“Tryout Season” got you stressin’? Let's discuss some relevant information to help calm those nerves. First, let’s consider the individual skills an athlete brings to the table...
When assessing tumbling skills, it’s helpful to understand the difference between a skill ‘attempted’ & a skill ‘mastered’. Skills ‘attempted’ demonstrate great potential and determination to advance, while skills ‘mastered’ have the ability to be choreographed into a team routine. We choreograph skills athletes have mastered due to the fact that fifty percent of our tumbling score relies on technique (the way in which a skill is performed). Tumbling judges have the ability to watch skills performed in real time, and still be able to pick up on the smallest of technical errors. Scoring aside, there’s nothing more nerve wracking than being unsure about a tumbling pass on competition day. Although athletes may be placed on a team level they have mastered when it comes to tumbling, this does not mean they are restricted from learning and achieving more advanced tumbling skills. In fact, this is exactly the way to progress, and should be encouraged! Although the tumbling portion of the sport may not be challenging on a team basis for some athletes, we must not forget about our building skills.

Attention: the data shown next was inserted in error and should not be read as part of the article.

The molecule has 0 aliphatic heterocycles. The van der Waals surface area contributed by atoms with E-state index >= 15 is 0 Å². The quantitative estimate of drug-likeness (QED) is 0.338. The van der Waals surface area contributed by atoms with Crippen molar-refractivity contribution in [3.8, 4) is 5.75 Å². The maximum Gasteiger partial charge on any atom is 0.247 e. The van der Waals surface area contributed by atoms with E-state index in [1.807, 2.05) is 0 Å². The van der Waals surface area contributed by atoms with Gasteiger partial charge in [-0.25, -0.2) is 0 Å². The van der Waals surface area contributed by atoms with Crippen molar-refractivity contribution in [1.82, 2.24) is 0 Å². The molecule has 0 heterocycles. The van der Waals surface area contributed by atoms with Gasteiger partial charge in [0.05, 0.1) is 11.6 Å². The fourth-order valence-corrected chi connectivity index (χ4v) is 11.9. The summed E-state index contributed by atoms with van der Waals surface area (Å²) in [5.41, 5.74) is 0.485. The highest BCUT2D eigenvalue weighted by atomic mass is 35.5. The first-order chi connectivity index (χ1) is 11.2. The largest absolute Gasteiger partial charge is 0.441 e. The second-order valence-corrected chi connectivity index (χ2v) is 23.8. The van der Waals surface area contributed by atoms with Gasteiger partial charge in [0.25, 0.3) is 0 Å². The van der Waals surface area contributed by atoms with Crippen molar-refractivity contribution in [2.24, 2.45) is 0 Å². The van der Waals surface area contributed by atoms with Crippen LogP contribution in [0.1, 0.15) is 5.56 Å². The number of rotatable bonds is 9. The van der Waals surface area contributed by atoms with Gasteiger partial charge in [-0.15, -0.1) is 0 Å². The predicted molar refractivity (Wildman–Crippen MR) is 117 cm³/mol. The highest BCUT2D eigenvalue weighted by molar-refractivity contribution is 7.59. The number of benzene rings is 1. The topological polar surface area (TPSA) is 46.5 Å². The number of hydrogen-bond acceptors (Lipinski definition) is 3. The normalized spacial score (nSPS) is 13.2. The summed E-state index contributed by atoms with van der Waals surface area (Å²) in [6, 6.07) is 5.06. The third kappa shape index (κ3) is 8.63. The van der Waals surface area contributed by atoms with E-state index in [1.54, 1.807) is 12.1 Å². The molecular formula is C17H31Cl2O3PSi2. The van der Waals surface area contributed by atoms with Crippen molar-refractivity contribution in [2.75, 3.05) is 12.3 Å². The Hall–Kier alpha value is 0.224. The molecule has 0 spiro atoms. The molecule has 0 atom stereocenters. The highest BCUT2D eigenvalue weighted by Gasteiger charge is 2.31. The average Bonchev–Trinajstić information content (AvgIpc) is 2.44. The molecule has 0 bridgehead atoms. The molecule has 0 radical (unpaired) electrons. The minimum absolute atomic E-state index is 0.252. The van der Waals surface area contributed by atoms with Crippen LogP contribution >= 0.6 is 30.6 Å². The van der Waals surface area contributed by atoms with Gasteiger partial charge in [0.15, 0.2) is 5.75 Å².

When assessing building skills, things begin to get tricky. Not only do we have multiple stunting positions to juggle, but we must also watch how each individual athlete works & communicates with others. This "group project" requires total accountability, without which, the group may begin to struggle. This area is also more difficult to assess from an outsider's perspective than tumbling is. While tumbling is more easily comparable, each stunting position has different and unique attributes that play a role into their group.
While the occasional few still convince themselves that TUMBLING skills alone will secure their spot on a team, we must remember that BUILDING skills (stunts, pyramids, & tosses) make up the most point value on the scoresheet (twice as much as tumbling). With this in mind, we must ensure all teams will be successful in performing the required elite building skills before we consider the team’s tumbling ability.
After assessing the skills of the athletes, we must then consider the team as a whole. Social dynamics and the total number of athletes on the floor also play a role in team creation. Social dynamics have the power to make or break even the most talented of teams. Exceptional skills can not compare to a team with synergy & drive. Synergy is the interaction between a collective group to produce a combined effect greater than the sum of their separate effects. This type of energy has the power to bring athletes towards a common goal, knowing they could not achieve it without those around them. Lastly, the total athlete count on the floor determines how much of each area (building, tumbling, jumping, etc.) must be performed in a routine. Knowing these ratios and applying them to team placements, coaches have the ability to ensure their team can score a minimum of 85 points before routines are even put together.
Have any more questions in regards to tryouts?
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